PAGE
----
41% of British CryptoLocker Victims Sent Money to Cybercriminals

University of Kent conducts second cyber security study

The University of Kent has conducted a second cyber security study. The results show that many people in Britain agree to pay up after their computers are infected with ransomware.

9.7% of the 1,502 respondents admitted falling victim to ransomware – some to the notorious CryptoLocker, while others to “police ransomware.”

Around 41% of those who have fallen victim to CryptoLocker have admitted paying the ransom to recover their files. As far as other types of ransomware are concerned, 30% admitted paying up.

Interestingly, these findings are in contrast with the ones of Symantec and Dell SecureWorks, which have reported that only 3%, respectively 0.4%, of victims have agreed to pay the ransom.

While University of Kent researchers highlight that the results might not be very accurate because of the size and bias of the sampled population, the difference is remarkably high.

“If this were true and other researchers’ findings corroborate this figure in the future, it shows a lack of success of the multiple public calls discouraging victims to pay the ransom, and would explain the enormous success of this particular ransomware (from the criminals’ point of view, of course) and why copycats are rapidly emerging,” the study reads.

In addition to ransomware, the report also analyzes other aspects of cyber security. For instance, researchers have found that only 6.6% of respondents don’t feel they’re at risk of becoming victims of cybercrime.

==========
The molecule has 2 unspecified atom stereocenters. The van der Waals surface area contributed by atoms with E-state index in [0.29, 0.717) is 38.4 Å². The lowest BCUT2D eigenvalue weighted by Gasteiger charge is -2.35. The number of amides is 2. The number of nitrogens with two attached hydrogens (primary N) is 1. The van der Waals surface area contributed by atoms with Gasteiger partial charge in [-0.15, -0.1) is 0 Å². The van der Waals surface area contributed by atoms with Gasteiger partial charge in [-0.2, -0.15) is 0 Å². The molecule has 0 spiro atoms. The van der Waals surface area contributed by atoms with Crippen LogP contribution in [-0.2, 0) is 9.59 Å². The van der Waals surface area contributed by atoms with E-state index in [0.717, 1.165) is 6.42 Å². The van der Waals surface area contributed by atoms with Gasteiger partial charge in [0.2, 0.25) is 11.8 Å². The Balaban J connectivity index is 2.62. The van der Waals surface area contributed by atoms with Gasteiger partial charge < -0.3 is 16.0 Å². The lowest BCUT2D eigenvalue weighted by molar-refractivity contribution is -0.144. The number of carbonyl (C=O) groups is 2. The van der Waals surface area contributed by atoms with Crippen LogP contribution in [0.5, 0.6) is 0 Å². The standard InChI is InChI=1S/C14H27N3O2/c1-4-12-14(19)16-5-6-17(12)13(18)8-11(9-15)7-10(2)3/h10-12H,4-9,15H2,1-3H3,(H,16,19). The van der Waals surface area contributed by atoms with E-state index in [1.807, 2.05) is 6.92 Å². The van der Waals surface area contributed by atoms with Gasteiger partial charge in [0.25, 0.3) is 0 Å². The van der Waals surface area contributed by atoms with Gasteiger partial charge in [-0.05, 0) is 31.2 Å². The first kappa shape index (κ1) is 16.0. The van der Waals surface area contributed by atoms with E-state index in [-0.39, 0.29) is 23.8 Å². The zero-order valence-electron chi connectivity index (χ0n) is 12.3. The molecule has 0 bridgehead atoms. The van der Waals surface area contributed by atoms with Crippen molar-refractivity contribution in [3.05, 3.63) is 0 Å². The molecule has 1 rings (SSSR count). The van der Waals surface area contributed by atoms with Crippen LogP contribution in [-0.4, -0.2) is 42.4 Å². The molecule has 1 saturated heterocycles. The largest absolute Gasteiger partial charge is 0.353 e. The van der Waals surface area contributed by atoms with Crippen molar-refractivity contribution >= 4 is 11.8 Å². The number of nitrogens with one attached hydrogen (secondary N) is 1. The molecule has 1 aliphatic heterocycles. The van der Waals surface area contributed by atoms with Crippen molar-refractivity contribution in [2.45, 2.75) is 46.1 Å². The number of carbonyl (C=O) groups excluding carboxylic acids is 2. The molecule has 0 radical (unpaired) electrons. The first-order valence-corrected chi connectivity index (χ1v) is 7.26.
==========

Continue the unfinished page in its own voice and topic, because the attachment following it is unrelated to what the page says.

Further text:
Over one quarter of those who took part in the study admitted falling victim to cyber-dependent crime over the last year. When it comes to cyber-enabled crimes, such as cyberbullying, 11% confirmed being victims over the last 12 months.

When asked about whom they reported cybercrimes to, 5% said they alerted a financial institution. 3.8% reported the crime to their Internet service provider. Unfortunately, very few have filed reports with Action Fraud, which is the UK’s national fraud reporting center, or law enforcement.

“These troubling findings indicate a low level of awareness on how and whom to report experiences of cybercrime to, highlighting the sore need for increased awareness among the general population covering the different options for properly reporting a cybercrime,” the university’s report reveals.

13% of respondents said they didn’t report the crimes to anyone because they either didn’t know who to turn to, or they simply thought it would be a waste of time.

The complete cybersecurity study is available on the University of Kent’s website.


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